Miami-Dade ATMS

Miami-Dade County

MDC ATMS Frequently Asked Questions

What is the purpose of a traffic signal?
Traffic signals are electronically operated traffic control devices which alternately direct traffic to stop and to proceed. Traffic signals are designed to ensure an orderly flow of traffic, provide an opportunity for pedestrians or vehicles to cross an intersection and help to reduce the number of conflicts between vehicles entering intersections from different directions.

How do traffic signals work?
Traffic responsive controllers change the signal displays according to the amount of traffic in each direction. These controllers use sensors (inductive loops in the roadway or overhead cameras) to detect the number of vehicles and automatically adjust the length of the green time to allow as many vehicles as possible through the intersection before responding to the presence of vehicles on another approach. Although these types of traffic controllers have been in use for many years, a new generation of microcomputer traffic controllers makes the signalized intersection much more efficient, thereby reducing time-consuming delays.

Why do some traffic signals take so long to change (i.e. Why do I have to wait so long after I stop at a specific signal)?
Signal timing cycle lengths usually fall between 40 and 180 seconds. While longer cycle lengths do yield longer red displays, they have the advantage of handling higher volumes of traffic and improving coordination with adjacent signals. The timing for each signal is determined based on traffic volume and traffic patterns in each particular area. Sometimes traffic flow patterns change due to community growth or changes in nearby land use. At most traffic signals several different timing plans are used throughout the day to account for varying levels of traffic demand.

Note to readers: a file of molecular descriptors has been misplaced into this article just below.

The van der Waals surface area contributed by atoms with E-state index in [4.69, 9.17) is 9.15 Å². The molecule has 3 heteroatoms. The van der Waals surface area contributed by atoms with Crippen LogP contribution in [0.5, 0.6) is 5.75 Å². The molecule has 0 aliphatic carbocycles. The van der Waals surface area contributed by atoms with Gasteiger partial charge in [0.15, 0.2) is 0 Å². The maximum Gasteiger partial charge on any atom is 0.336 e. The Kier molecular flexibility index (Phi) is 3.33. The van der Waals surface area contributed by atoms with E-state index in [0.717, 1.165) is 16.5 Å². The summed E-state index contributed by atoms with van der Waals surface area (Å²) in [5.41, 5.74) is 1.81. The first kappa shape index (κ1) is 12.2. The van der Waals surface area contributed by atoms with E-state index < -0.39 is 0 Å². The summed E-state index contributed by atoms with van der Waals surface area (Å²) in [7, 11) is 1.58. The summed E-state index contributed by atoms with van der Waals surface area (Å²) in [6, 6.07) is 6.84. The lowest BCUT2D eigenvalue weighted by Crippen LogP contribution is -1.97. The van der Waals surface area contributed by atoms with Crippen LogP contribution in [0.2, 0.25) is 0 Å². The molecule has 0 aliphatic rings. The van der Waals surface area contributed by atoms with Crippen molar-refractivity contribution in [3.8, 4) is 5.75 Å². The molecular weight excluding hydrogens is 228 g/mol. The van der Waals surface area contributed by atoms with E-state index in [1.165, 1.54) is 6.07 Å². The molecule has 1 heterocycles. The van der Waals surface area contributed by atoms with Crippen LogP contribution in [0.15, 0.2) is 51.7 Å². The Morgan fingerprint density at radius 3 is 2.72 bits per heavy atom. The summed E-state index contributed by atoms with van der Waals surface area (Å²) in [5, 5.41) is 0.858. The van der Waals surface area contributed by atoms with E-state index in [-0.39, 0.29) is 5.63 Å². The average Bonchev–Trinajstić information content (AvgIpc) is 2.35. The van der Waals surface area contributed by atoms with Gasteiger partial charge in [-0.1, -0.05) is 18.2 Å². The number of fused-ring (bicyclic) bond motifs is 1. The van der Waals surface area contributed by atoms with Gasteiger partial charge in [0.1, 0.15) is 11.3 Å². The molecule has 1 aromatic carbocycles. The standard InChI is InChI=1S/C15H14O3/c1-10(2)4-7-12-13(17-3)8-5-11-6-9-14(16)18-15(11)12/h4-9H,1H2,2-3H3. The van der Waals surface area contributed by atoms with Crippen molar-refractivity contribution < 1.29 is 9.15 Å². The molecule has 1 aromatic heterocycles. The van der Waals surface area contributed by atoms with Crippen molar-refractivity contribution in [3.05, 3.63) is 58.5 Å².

The length of the wait depends on the signal cycle length and amount of traffic. In general, a longer cycle length increases the amount of vehicles that can be moved through an intersection (capacity). Increasing cycle lengths also increases driver delay. Cycle lengths must be longer at larger intersections to serve the greater number of separate traffic movements during the timing sequence, to accommodate much longer pedestrian crossing times, and to accommodate higher volumes of traffic. Requests for timing changes at individual intersections should be referred to the Traffic Department. Information needed for a signal employee to investigate a requested timing change is what day of the week and what time of day a problem occurs.


Why are signals not always perfectly synchronized?